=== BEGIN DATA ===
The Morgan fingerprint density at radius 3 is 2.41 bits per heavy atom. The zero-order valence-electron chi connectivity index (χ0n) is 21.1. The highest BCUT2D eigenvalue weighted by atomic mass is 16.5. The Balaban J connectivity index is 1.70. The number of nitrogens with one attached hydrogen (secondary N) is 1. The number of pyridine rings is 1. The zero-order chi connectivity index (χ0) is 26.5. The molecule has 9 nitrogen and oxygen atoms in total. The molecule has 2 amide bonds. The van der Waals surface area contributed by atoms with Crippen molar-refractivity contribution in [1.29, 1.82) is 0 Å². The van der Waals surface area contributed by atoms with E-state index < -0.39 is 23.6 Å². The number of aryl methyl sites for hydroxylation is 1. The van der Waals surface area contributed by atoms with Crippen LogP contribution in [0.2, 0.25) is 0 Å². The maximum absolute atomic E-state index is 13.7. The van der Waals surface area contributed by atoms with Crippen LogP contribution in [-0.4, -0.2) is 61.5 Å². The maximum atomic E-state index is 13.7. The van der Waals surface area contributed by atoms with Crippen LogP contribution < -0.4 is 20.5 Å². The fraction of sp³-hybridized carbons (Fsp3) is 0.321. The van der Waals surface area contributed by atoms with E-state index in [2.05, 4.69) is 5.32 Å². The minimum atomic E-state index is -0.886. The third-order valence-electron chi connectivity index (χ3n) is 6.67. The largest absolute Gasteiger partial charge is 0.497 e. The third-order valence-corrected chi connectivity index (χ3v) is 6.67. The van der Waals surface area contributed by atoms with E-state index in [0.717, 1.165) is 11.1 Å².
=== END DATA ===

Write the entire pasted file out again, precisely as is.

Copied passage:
The Morgan fingerprint density at radius 3 is 2.41 bits per heavy atom. The zero-order valence-electron chi connectivity index (χ0n) is 21.1. The highest BCUT2D eigenvalue weighted by atomic mass is 16.5. The Balaban J connectivity index is 1.70. The number of nitrogens with one attached hydrogen (secondary N) is 1. The number of pyridine rings is 1. The zero-order chi connectivity index (χ0) is 26.5. The molecule has 9 nitrogen and oxygen atoms in total. The molecule has 2 amide bonds. The van der Waals surface area contributed by atoms with Crippen molar-refractivity contribution in [1.29, 1.82) is 0 Å². The van der Waals surface area contributed by atoms with E-state index < -0.39 is 23.6 Å². The number of aryl methyl sites for hydroxylation is 1. The van der Waals surface area contributed by atoms with Crippen LogP contribution in [0.2, 0.25) is 0 Å². The maximum absolute atomic E-state index is 13.7. The van der Waals surface area contributed by atoms with Crippen LogP contribution in [-0.4, -0.2) is 61.5 Å². The maximum atomic E-state index is 13.7. The van der Waals surface area contributed by atoms with Crippen LogP contribution < -0.4 is 20.5 Å². The fraction of sp³-hybridized carbons (Fsp3) is 0.321. The van der Waals surface area contributed by atoms with E-state index in [2.05, 4.69) is 5.32 Å². The minimum atomic E-state index is -0.886. The third-order valence-electron chi connectivity index (χ3n) is 6.67. The largest absolute Gasteiger partial charge is 0.497 e. The third-order valence-corrected chi connectivity index (χ3v) is 6.67. The van der Waals surface area contributed by atoms with E-state index in [0.717, 1.165) is 11.1 Å².